MUN or how to engage young people in politics!

United Nations is one of the most crucial organisation holding countries together to maintain world’s peace and tackle the problems concerning them. Even if most of their resolutions are not legally binding, its recommendations are taken seriously and also serve as a moral support. There’s no shadow of doubt that it plays huge role in international relationships and have real impact on the world. But do the ordinary people, especially young ones, know a lot about this organization? I don’t think so.

That’s the reason the Model United Nation was created in United States and later spread nationwide. It is a student idea of simulating the meetings of UN with the aim to make young people interested in learning about diplomacy, politics,  international relations and the UN itself. It is extracurricular activity which helps people to connect with each other, share ideas and get a glimpse of how do the big politics work.

For the last three weeks I’ve been away in Berlin, participating in international project in politics and diplomacy. And one weeks was completely devoted to MUN, thus gave me an opportunity to get to know how it really works. Firstly, the committees are divided just as they are in reality – you may be assigned to security council, human rights council or crisis council. There are many of them, depending on the conference you are attending. Then, you are assigned a country which you will be representing. After this moment, you are officially called a ‘delegate’. Last and most important – you are given the topics of the discussion. And the real work begin.

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The opening speech, resolutions and notes.

The Model United Nations procedures works similar to the UN procedures. Dress code is formal and delegations are given specific amount of time to speak. In short – they act as it was real. This is the way to make young people ( mostly from high schools and undergraduate programs) interested in politics and real world’s problems. The event teaches you a lot – at least that was my case. The skills you acquire are long-lasting and useful for your future career. First, the research. Something that you have to do for the university, for your boss or your writings. You will learn critical thinking and how to find the sources of information that are trustworthy. After you’ve gathered the facts, you have to present them. For me, it is the most important skill I learned during MUN – public speaking. Making opening speech, stating your country’s position on the issue, may not be that hard, but defending your points during general discussion definitely is. And let’s not forget how many times in real life you have to convince people you are right . I learned you must not be afraid to speak up and voice your own arguments, even if later proven wrong.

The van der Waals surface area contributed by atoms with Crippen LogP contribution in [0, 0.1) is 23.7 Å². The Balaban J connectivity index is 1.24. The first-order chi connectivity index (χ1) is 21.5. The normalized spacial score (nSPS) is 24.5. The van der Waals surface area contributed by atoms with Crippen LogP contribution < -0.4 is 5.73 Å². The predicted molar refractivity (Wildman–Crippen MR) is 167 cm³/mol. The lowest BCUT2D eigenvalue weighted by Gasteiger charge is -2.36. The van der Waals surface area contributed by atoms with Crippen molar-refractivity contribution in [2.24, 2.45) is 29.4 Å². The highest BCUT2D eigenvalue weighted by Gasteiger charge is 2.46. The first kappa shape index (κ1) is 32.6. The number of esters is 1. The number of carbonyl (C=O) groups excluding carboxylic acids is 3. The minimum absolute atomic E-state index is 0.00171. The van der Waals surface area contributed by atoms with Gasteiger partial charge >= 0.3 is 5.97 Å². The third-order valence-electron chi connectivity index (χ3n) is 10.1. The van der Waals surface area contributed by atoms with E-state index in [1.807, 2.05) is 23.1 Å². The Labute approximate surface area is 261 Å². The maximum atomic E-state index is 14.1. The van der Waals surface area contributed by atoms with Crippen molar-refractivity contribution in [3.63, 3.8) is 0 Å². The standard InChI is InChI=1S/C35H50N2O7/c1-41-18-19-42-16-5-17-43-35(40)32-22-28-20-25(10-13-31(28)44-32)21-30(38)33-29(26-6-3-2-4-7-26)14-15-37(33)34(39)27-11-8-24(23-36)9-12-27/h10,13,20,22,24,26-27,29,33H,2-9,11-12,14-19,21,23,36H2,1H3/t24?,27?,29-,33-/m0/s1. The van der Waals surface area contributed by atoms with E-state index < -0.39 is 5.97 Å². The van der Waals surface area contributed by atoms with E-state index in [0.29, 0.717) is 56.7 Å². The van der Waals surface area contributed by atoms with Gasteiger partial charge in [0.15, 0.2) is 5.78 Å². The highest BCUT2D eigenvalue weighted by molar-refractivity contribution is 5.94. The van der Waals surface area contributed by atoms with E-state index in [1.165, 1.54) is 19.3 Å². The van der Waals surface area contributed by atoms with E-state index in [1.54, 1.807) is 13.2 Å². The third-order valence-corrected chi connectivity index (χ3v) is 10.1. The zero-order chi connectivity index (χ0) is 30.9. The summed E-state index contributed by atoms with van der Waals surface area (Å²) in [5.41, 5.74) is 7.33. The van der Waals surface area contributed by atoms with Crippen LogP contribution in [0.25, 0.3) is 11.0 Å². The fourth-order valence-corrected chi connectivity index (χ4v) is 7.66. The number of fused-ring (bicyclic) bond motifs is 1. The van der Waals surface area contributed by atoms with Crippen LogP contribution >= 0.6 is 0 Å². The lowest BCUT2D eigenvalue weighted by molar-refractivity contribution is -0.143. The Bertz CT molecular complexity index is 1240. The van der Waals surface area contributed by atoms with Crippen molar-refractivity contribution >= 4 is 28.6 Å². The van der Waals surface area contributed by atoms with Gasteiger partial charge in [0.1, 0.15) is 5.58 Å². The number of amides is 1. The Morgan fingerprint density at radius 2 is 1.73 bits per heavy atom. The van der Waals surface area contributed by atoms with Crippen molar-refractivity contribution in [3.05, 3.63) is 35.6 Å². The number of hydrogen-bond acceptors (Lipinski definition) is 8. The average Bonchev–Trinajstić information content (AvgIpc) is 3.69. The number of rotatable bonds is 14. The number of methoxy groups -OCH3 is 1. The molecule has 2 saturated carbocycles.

The most important factor that makes Model United Nations so special is the fact that it gathers young people, interested in similar problems together. When you are among those who have various political views and opinions, maybe know more than you do, it makes you motivated to be creative, to learn and to come up with new ideas. It improves your leadership and oratory skills – lobbying time, finding your allies and introducing new amendments to resolution, it all requires certain abilities. And also teamwork is not to be overlooked. Even if you have the brightest ideas how to solve every existing problem, without support of others you will lead you nowhere. Learning how to cooperate with coworkers is probably the most useful thing you may learn here.

All in all, Model United Nations is great idea to gather people from different background, all working together to form better future for their countries and the world. Some of them may end up dealing with it in their professional lives, while others may only treat is as an adventure. Either way, it cannot leave any participant indifferent and disappointed.

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